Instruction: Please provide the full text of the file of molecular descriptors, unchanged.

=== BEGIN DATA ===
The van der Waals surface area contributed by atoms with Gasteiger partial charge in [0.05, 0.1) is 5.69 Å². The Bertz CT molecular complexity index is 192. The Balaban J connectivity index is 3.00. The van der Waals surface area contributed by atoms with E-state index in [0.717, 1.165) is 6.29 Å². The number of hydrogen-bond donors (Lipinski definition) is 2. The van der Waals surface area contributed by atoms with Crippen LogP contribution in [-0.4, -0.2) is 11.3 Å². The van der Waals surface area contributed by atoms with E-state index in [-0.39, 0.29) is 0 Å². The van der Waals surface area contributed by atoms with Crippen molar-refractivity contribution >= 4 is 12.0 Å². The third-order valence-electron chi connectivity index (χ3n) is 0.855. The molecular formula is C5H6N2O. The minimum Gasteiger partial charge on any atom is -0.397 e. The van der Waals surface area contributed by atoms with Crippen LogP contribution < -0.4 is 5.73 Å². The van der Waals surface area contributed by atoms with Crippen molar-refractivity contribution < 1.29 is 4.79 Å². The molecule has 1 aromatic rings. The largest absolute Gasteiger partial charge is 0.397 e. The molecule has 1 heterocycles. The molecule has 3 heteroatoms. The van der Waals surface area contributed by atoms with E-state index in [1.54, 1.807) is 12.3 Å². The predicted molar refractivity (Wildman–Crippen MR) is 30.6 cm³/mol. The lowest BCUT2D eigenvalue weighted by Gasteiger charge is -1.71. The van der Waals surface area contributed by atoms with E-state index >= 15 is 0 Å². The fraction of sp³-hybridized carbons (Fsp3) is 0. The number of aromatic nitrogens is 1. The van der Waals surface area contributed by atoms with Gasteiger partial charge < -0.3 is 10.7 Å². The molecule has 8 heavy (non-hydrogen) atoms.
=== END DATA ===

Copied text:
The van der Waals surface area contributed by atoms with Gasteiger partial charge in [0.05, 0.1) is 5.69 Å². The Bertz CT molecular complexity index is 192. The Balaban J connectivity index is 3.00. The van der Waals surface area contributed by atoms with E-state index in [0.717, 1.165) is 6.29 Å². The number of hydrogen-bond donors (Lipinski definition) is 2. The van der Waals surface area contributed by atoms with Crippen LogP contribution in [-0.4, -0.2) is 11.3 Å². The van der Waals surface area contributed by atoms with E-state index in [-0.39, 0.29) is 0 Å². The van der Waals surface area contributed by atoms with Crippen molar-refractivity contribution >= 4 is 12.0 Å². The third-order valence-electron chi connectivity index (χ3n) is 0.855. The molecular formula is C5H6N2O. The minimum Gasteiger partial charge on any atom is -0.397 e. The van der Waals surface area contributed by atoms with Crippen LogP contribution < -0.4 is 5.73 Å². The van der Waals surface area contributed by atoms with Crippen molar-refractivity contribution < 1.29 is 4.79 Å². The molecule has 1 aromatic rings. The largest absolute Gasteiger partial charge is 0.397 e. The molecule has 1 heterocycles. The molecule has 3 heteroatoms. The van der Waals surface area contributed by atoms with E-state index in [1.54, 1.807) is 12.3 Å². The predicted molar refractivity (Wildman–Crippen MR) is 30.6 cm³/mol. The lowest BCUT2D eigenvalue weighted by Gasteiger charge is -1.71. The van der Waals surface area contributed by atoms with E-state index >= 15 is 0 Å². The fraction of sp³-hybridized carbons (Fsp3) is 0. The number of aromatic nitrogens is 1. The van der Waals surface area contributed by atoms with Gasteiger partial charge < -0.3 is 10.7 Å². The molecule has 8 heavy (non-hydrogen) atoms.